While Rambus has settled in one form or another with most of the major players in the computing industry, one of the remaining holdouts has been NVIDIA. NVIDIA has already lost to Rambus in court over some infringement cases, while cases over other products and patents have been ongoing. As a chipset, SoC, and GPU provider, NVIDIA has a particularly wide exposure to memory-related suits as virtually all of their products contain a memory controller of some kind, giving them ample reason to continue fighting Rambus.

But that fight has finally come to an end. Yesterday Rambus and NVIDIA signed a 5 year licensing agreement, under which NVIDIA gets rights to Rambus's patented technologies, and at the same time both companies drop all outstanding suits aimed at each other. As with other Rambus licensing agreements the specific terms of the deal are private, so how much NVIDIA is paying per the agreement and whether there is a per-product royalty rate attached is unknown.

It's interesting to note though that this comes so soon after two major Rambus losses. In November Rambus lost a major antitrust case against Hynix and Micron, meanwhile in January of this year the United States Patent and Trademark Office ruled that 3 of Rambus's major patents (the Barth patents) were invalid. The Barth patents have been Rambus's biggest weapons, and they were the patents that defeated NVIDIA in the infringement suit that NVIDIA previously lost. Given the timing of this latest settlement, it stands to reason that a weakened Rambus was willing to settle with NVIDIA on far more favorable terms - to the point where it would be cheaper than continuing the suit - but as the terms of the deal are not public we'll never know for sure.

In any case, with NVIDIA finally settling there are now only a few smaller holdouts remaining. The Wall Street Journal names the remaining parties as LSI Corp (storage controllers, including SandForce), MediaTek (SoCs), and STMicro (everything from SoCs to ICs).

Source: The Wall Street Journal

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  • B3an - Thursday, February 9, 2012 - link

    Hi there, i work for Apple.

    You have used the letter "i"' far too much in your comment. Your IP has been tracked and we will be taking you to court. If you are not aware, we invented the letter "i" and own a patent on it.

    @Anand, this site has rounded corners on a few of the buttons. We own a patent on rounded corners. We also invented them. If you remember everything before the 1980's was actually square until we brought forth this original innovation. Please correct these rounded corners within 15 days.
  • retrospooty - Thursday, February 9, 2012 - link

    LOL... Dont for get that Apple also patented the shape of a rectangle, as well as the colors black and white.
  • FITCamaro - Friday, February 10, 2012 - link

    Apple shouldn't even be able to get people to pay for licensing since most of their patents are invalid to anyone with a clue. Many of their patents have instances of prior art that they just did first on a mobile phone. Doesn't make it their invention though.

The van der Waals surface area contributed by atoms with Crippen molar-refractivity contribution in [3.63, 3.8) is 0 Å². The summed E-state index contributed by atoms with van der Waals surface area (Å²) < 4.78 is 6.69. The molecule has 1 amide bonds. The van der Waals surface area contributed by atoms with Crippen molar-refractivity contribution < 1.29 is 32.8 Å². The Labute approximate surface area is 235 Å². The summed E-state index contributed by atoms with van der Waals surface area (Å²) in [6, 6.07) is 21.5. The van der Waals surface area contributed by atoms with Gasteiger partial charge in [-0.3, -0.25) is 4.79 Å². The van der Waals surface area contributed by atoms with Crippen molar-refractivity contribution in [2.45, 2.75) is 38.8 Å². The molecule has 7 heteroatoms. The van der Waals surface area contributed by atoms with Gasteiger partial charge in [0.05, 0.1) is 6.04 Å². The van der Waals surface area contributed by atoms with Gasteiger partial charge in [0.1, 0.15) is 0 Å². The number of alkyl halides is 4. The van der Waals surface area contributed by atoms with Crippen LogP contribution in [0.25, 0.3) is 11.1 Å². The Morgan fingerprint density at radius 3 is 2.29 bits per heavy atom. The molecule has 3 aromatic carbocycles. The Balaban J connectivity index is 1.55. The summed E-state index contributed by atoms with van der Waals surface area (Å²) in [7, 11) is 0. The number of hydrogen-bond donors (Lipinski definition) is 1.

• chizow - Thursday, February 9, 2012 - link

    First the favorable settlement with Intel over chipset licensing/GPU IP and now a presumably favorable settlement with Rambus. That takes care of the two major legal matters Nvidia has dealt with over the last few years and it sounds as if they got more favorable terms in both cases.
  • minijedimaster - Thursday, February 9, 2012 - link

    Why settle at all? RAMBUS deserves nothing but a quick and painful death in the market. I would have appealed all loses in court since their patents were nulled by the Patent office and bankrupted them to oblivion. That way real innovation could continue in the market place without company's worrying about some idiot company coming along and "creating" a patent and suing them.
  • mevans336 - Friday, February 10, 2012 - link

    ... and this is why you don't run a Fortune 500 company.

    It's not about principles, it's about the dollar.
  • chizow - Friday, February 10, 2012 - link

    Yeah while I strongly dislike Rambus and their actions over the last decade or so, I think it was smart for Nvidia to just settle at presumably much more favorable terms so they can get back to business as usual.

    Looming litigation and any similar uncertainty is just bad for business, so the sooner they put it behind them the better. Plus it gets expensive. Nvidia is big enough to not get pushed around but unlike Intel with endlessly deep pockets or Rambus that lives in the courtroom, Nvidia would probably prefer to spend its resources on its business rather than on legal bills.
  • Wolfpup - Friday, February 10, 2012 - link

    Yeah, I totally agree. RAMBUS needs to die, their only real "product" being fraud.

    I'm assuming this is just Nvidia saying "this is cheaper than continuing to fight" even though they're presumably in the right. Bad thing is RAMBUS gets even more money to continue "operations", such as they are.
  • RamarC - Sunday, February 12, 2012 - link

    i know it's old but still appropirate (i can't apropros):

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